Registered Dietitian and Pediatrician Address Formula Shortage | MUSK
A mother of two, Ellen Burnette developed a ritual during the formula shortage. Her youngest son, Hayden, is almost 9 months old and needs hypoallergenic formula. Burnette works full time.
“Basically everyday, multiple times a day, I check Target.com for formula because obviously I don’t have time to go to a million stores. And from what I’m hearing , there’s nothing on the shelves anyway. So I just check Target.com every day. And then I order; I think the maximum is four. So if there’s any stock, like there might be two, or four, so I’ll add it to my cart and order it and then half the time I get an email that says, “Oh sorry, we have to cancel your ordered.”
She has enough formula for the moment but is worried that she will run out. “It’s definitely stressful.”
The federal government is working with manufacturers to get more formula in the pipeline and help families find the formula that’s out there. But pediatricians say the shortage could last a bit longer. The issue is linked to supply chain issues and a recall by baby food maker Abbott Nutrition.
A registered dietitian and pediatric intensivist from MUSC Children’s Health explained what needs to happen from here – and what parents need to know about infant formula substitutions, homemade formulas and breast milk.
Suggestions for what should happen next
First, dietician Kristi Fogg said red tape needs to be cut during the shortage – and it’s starting to happen. “WIC serves a large percentage of our population, and they are liberalizing their formulary,” she said, referring to the special federal supplemental nutrition program for women, infants and children.
“There are certain products that they can provide because of contracts, and they have already started to open up that bandwidth and provide more of it. But they have to do everything, cover all the formulas right now for a disaster relief problem. ’emergency. You should be able to get a covered formula if you order it online, not just if you go to a certain WIC provider. During that time, we should open up availability and what we can get for attendees. WIC,” Fogg said.
Elizabeth Mack, MD, said relief was coming — but not as quickly as she would like. She is a division chief at the Medical University of South Carolina College of Medicine, specializing in pediatric critical care and patient safety.
“Abbott has just received a press release indicating that the FDA approves the reopening of the Michigan plant that was subject to the recall. So it should hopefully start producing in the next two weeks, which will help, but it won’t solve the supply chain problem just yet.
Keeping this supply chain issue in mind, Mack said babies who don’t have any health issues limiting the formula they can use can switch to different types and brands if their regular supply runs out. “Right now you should take what you can get.”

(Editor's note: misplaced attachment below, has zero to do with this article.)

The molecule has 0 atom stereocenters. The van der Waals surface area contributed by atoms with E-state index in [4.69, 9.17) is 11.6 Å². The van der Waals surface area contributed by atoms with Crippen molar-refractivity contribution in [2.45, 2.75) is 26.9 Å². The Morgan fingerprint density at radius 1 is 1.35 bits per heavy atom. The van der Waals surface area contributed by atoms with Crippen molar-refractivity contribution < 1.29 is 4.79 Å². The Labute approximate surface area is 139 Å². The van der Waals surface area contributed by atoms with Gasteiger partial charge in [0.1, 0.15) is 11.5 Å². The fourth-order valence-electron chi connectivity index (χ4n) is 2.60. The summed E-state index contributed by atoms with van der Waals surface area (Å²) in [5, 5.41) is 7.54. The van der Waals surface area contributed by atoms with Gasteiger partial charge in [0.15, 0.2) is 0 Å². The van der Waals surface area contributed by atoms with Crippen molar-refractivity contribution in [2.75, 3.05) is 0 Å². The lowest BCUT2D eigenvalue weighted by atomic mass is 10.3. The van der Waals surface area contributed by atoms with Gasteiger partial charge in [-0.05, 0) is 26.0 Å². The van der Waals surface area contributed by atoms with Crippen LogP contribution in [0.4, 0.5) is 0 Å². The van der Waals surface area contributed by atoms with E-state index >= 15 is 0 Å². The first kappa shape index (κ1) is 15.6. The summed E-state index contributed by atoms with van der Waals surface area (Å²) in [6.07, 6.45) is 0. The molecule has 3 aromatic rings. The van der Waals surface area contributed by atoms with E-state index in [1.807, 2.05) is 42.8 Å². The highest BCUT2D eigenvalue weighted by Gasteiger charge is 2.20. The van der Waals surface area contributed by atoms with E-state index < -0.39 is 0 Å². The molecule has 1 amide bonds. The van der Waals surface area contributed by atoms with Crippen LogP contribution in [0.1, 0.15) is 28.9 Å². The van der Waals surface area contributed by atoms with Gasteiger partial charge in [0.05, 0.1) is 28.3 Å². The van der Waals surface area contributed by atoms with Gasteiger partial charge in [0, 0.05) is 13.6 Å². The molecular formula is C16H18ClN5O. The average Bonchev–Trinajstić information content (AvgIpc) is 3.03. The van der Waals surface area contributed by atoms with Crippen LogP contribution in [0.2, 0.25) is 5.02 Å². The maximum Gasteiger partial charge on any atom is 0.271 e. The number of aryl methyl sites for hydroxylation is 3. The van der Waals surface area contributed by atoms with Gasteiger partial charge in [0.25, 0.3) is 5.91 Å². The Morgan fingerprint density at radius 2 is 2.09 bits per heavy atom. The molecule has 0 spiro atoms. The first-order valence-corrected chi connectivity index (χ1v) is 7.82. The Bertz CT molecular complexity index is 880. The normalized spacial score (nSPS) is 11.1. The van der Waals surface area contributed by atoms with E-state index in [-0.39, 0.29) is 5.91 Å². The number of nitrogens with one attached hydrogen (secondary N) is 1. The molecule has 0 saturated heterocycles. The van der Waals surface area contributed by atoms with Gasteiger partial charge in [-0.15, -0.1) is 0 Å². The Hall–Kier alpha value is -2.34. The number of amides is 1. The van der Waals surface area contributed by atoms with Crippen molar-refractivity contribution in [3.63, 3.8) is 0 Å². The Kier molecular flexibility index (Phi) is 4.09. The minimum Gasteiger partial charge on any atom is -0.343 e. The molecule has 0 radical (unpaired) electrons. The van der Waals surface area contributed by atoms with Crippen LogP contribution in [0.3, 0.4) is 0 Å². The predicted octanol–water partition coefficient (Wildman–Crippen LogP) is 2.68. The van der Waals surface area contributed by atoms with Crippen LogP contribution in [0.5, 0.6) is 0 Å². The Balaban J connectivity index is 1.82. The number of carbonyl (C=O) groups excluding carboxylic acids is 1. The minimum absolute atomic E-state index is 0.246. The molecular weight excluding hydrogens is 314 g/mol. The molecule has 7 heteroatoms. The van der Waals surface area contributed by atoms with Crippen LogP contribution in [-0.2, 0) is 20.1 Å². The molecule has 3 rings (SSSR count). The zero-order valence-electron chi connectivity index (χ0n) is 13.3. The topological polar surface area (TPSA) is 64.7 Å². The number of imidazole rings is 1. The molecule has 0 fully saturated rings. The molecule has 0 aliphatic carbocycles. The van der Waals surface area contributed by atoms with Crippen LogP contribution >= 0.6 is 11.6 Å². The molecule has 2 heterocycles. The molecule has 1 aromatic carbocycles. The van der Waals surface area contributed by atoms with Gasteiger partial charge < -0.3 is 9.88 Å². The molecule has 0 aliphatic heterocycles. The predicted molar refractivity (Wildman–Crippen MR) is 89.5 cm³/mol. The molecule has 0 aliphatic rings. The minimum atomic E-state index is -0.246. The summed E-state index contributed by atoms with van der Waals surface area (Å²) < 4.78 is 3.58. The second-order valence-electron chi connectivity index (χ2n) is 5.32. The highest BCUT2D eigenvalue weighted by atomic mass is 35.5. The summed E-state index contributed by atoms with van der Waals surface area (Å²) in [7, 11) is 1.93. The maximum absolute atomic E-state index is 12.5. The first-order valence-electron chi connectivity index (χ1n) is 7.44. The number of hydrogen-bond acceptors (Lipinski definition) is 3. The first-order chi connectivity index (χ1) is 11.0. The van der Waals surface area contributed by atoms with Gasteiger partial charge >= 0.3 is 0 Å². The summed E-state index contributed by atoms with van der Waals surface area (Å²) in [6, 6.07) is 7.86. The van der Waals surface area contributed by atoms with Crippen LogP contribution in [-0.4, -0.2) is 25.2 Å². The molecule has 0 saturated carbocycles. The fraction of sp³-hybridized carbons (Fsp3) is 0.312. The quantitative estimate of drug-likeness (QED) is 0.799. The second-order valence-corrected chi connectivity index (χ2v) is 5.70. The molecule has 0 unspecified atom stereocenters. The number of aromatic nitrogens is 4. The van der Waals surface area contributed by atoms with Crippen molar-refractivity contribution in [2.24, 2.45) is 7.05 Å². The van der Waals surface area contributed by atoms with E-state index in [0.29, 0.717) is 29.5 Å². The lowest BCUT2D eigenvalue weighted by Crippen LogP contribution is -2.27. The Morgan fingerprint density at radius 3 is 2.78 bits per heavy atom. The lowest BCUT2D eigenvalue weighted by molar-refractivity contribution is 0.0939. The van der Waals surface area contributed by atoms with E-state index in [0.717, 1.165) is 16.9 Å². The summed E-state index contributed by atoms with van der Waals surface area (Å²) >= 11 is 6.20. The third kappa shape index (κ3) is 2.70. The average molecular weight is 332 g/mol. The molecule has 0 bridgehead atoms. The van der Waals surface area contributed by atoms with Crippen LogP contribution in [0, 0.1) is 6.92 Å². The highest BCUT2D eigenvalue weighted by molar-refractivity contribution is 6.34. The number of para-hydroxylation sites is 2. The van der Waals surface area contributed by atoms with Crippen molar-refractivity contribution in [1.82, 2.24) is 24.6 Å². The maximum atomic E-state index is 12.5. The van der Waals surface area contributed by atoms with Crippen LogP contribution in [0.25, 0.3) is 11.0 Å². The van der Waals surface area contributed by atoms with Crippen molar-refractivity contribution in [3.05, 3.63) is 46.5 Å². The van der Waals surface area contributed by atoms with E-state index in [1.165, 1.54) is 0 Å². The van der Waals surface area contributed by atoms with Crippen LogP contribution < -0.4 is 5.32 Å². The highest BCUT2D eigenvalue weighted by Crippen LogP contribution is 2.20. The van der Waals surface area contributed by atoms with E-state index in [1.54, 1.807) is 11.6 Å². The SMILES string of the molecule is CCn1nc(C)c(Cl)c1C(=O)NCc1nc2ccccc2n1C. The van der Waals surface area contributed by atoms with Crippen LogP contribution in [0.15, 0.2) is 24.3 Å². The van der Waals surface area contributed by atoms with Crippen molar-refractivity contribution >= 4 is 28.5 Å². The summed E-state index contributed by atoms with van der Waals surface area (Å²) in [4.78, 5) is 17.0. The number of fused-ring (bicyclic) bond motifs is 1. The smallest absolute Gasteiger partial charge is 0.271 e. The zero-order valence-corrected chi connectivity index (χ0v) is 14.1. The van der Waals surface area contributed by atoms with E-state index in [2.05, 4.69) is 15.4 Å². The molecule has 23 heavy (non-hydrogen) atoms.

Fogg agreed. “For the most part, if you get a standard cow’s milk formula, they can be pretty interchangeable. This is where the use of a generic can intervene.
She explained what happens in most formulas. “They take cow’s milk, and they modify it. This is why it is not interchangeable with cow’s milk. Cow’s milk is much higher in fat and protein, and by itself does not contain enough iron and vitamin C for a baby. So the formula simply takes cow’s milk as the bone, but then modifies it to make it more comparable to breast milk.
There are also special formulas – like Burnette-type baby drinks. “Some babies have a cow’s milk protein allergy, and they make different changes to it to make it more hypoallergenic,” Fogg said.
Parents of these babies need to be more careful, she said. Some brought their children to the hospital after formula substitutions did not go well.
While there are plenty of homemade formula recipes circulating online, Mack and Fogg strongly advise against trying them. Commercial infant formulas are regulated by the Food and Drug Administration to ensure their safety. Homemade versions such as evaporated milk mixed with corn syrup and water are not. They won’t give the baby the nutrition he needs and can lead to serious health problems.
Donor/purchased breast milk
When it comes to getting breast milk from someone else, Fogg said he has to be checked. “Breast milk is a human fluid that can transmit infections. So if you don’t have a reliable source, if you don’t know their infection status and what medications they are taking, you should not take their milk.
She also said that some “breast milks” for sale did not match the advertisement. “Some people sell you cow’s milk to make money. And it really is cow’s milk and not breast milk. There’s been plenty of data to support this – that it’s cut with fluids that don’t contain breast milk. So you have to be very careful with your source.
It was a lot of “no”. But there are things to say yes to.
Mack said if you’re having trouble finding formula, call your pediatrician’s office for help. Nutrition specialists such as dietitians and the WIC can also be good resources.
If you have a formula near its expiration date that hasn’t expired, use it, Mack said.
And if you’re about to have a baby, get lactation support services to help you breastfeed.
Meanwhile, Fogg said it’s important to keep in mind that others are also scrambling. “People become very brand specific. But you can’t hoard all those Gerber products because that’s what you want for your child. You need to be open-minded and remember that we need to feed everyone, and that’s of the utmost importance.
Burnette, the mom who visits the Target site every day to search for formula, said the struggles of other parents are definitely on her mind. “I’m just grateful that he’s almost 9 months old and not a brand new tiny baby. Sometimes I feel like I should give my formula to someone who just had a baby because that he doesn’t need it as much as they do, you know?